9
\$\begingroup\$

I can't wrap my head around that. There seem to be a lot of redundancy, and even if it is not called called more than ten times in the main loop, I still find it hard to swallow that it loops through the whole list at each invocation.

def get_file_info(f, stream, field):

    discoverer = GstPbutils.Discoverer()
    discoverer.connect('discovered', on_discovered)
    info = discoverer.discover_uri(f)

    for vinfo in info.get_video_streams():
        ftype = (vinfo.get_stream_type_nick())
        width = vinfo.get_width()
        height = (format(vinfo.get_height()))
        depth = (format(vinfo.get_depth()))
        framerate = ('Frate: {}'.format(vinfo.get_framerate_num()))
        bitrate = ('Brate: {}'.format(vinfo.get_max_bitrate()))
        par = vinfo.get_par_num()
        fname = vinfo.get_caps().to_string().split(',')[0]

    if stream == 'video':
        if field == 'duration':
            return str(convert_time(info.get_duration(), 'hh:mm:ss'))
        elif field == 'width':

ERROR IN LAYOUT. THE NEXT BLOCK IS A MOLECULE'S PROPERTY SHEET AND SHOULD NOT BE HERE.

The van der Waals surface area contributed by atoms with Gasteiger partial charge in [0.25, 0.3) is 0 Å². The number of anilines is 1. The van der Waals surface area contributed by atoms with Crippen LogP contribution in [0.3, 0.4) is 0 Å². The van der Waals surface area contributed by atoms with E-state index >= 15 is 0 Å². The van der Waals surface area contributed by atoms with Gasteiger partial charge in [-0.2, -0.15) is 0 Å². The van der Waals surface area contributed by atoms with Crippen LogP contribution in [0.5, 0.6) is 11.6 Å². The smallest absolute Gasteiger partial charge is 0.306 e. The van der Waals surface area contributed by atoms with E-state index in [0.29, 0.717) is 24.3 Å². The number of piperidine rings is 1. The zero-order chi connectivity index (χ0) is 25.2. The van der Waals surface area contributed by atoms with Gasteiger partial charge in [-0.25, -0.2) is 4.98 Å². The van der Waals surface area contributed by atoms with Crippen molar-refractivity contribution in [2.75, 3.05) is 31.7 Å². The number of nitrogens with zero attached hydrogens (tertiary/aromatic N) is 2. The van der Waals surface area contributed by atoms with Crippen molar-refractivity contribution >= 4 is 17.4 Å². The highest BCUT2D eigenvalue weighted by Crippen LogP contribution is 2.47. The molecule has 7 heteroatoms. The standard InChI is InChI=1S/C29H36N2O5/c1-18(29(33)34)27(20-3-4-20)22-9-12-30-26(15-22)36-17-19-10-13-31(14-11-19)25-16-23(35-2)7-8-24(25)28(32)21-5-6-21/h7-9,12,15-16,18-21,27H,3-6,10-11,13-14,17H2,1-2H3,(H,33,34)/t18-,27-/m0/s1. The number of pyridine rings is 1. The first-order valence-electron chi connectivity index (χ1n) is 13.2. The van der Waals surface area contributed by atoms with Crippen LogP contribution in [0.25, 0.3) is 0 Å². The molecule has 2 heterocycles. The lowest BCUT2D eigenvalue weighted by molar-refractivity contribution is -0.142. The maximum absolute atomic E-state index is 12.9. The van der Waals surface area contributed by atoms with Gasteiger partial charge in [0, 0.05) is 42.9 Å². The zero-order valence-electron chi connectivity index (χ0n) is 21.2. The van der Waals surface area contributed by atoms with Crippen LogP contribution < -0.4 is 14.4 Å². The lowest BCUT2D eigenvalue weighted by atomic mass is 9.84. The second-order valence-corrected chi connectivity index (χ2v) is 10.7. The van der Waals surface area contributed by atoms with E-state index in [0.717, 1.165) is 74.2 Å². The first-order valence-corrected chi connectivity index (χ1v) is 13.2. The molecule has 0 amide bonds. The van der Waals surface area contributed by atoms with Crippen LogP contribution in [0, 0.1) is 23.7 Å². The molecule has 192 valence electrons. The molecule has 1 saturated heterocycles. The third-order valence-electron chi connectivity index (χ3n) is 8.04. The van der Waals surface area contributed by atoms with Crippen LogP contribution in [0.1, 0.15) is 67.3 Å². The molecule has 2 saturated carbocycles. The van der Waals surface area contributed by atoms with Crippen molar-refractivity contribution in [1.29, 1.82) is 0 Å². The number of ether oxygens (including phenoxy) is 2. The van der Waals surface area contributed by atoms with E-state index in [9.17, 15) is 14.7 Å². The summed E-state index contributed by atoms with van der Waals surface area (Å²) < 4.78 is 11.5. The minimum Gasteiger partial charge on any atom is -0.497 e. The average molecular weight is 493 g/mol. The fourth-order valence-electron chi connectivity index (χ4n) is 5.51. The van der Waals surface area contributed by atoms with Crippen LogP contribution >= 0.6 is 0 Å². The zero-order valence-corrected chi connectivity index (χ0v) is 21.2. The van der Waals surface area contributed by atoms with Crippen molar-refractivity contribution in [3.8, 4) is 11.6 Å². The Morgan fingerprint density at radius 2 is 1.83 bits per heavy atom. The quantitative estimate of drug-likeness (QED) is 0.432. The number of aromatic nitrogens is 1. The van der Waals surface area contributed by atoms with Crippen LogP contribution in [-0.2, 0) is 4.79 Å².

return str(width)
        elif field == 'height':
            return str(height)
        elif field == 'type':
            return str(ftype)
        elif field == 'depth':
            return str(depth)
        elif field == 'framerate':
            return str(framerate)
        elif field == 'bitrate':
            return str(bitrate)
        elif field == 'par':
            return str(par)
        elif field == 'name':
            return str(par)

I read the lambda documentation, but can't seem to write a proper one, but I would sure like to.

\$\endgroup\$
  • \$\begingroup\$ Are the fields either "duration", or "width" or .... "name", or can it contain any string? \$\endgroup\$ – Stewie Griffin Jun 29 '16 at 7:35
  • \$\begingroup\$ Yes! they are just a fixed set of no more than the nine listed here ; No, it can not contain any string. \$\endgroup\$ – yPhil Jun 29 '16 at 7:41
  • 3
    \$\begingroup\$ As we all want to make our code more efficient or improve it in one way or another, try to write a title that summarizes what your code does, not what you want to get out of a review. Please see How to get the best value out of Code Review - Asking Questions for guidance on writing good question titles. \$\endgroup\$ – BCdotWEB Jun 29 '16 at 8:30
22
\$\begingroup\$

@Stewie Griffin's answer is good, but I dare say it promotes eval, where dict is safer and more expansive.